A third offense DUI conviction is a Class 6 felony. This means the loss of certain rights (such as voting, serving as a notary, and possessing a firearm) in addition to the penalties imposed by the court. Being found guilty of a third DUI results in an indefinite license suspension and no opportunity to apply for a restricted license until three years after the conviction. The minimum fine for a third DUI is $1,000. The sentencing range for a third DUI conviction is one to five years with a mandatory minimum time in jail of six months for a third offense within five years and at least three months in jail if the third offense is within five to ten years of the priors.
In addition to the mandatory sentencing requirements of the Virginia Code, judges evaluate several other factors to determine whether a DUI sentence should include enhanced penalties. These factors include: blood alcohol level, refusal to submit to blood alcohol testing, whether or not the driver caused an accident, degree of cooperation with law enforcement, any additional charges against the defendant, and any prior criminal history. Moreover, many judges consider personal injuries to others as an aggravating factor that justifies imposing or increasing time in jail. In one of my first-offense DUI cases, the driver injured his passenger and received a six-month jail sentence (three months to serve after good time credit) and in another first-offense DUI case the driver injured a couple who was driving another vehicle and received a twelve-month jail sentence, which he appealed to the next level court. Most first-offense DUI cases do not involve any active jail time, but the extent of the injuries in these two cases provoked the judges to deal more harshly with the defendants.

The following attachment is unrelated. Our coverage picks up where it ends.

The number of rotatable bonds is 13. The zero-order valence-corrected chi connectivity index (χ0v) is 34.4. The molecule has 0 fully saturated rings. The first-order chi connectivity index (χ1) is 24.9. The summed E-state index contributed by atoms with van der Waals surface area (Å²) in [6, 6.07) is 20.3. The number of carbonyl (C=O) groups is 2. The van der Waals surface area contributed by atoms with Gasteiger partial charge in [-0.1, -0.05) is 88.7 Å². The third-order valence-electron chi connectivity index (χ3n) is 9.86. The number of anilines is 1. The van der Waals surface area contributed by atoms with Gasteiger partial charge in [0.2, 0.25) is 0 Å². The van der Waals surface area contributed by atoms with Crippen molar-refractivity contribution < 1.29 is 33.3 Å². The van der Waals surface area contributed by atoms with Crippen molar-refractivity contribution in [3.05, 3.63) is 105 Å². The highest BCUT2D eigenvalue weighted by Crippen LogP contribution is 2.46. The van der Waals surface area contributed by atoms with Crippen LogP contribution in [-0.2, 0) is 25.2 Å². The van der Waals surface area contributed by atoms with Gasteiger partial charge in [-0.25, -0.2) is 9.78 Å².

It is important to note that judges consider lack of cooperation with the police when they make their sentencing determinations. Two reckless driving cases that I handled demonstrate how judges react adversely to conflict between the client and the police. The two clients were in similar situations with comparable speeds and the same judge. The first driver saw his charge amended from the misdemeanor of reckless driving to a traffic infraction. However, the second driver was found guilty of reckless driving. The driver who was convicted of reckless driving had ranted and cursed at the police officer. The judge was simply unwilling to give that driver a break after he had been so discourteous and uncooperative with the officer.
One situation that sometimes affects sentencing is a client’s past criminal history. If a client had a DUI conviction more than ten years before the new charge, then the prior offense cannot be used to elevate the new charge to a second offense. However, the prosecutor or the judge may argue that the person should not be treated the same as someone who is truly a first offender. This argument is sometimes successful in obtaining a more severe sentence than would be typical for someone without the prior record.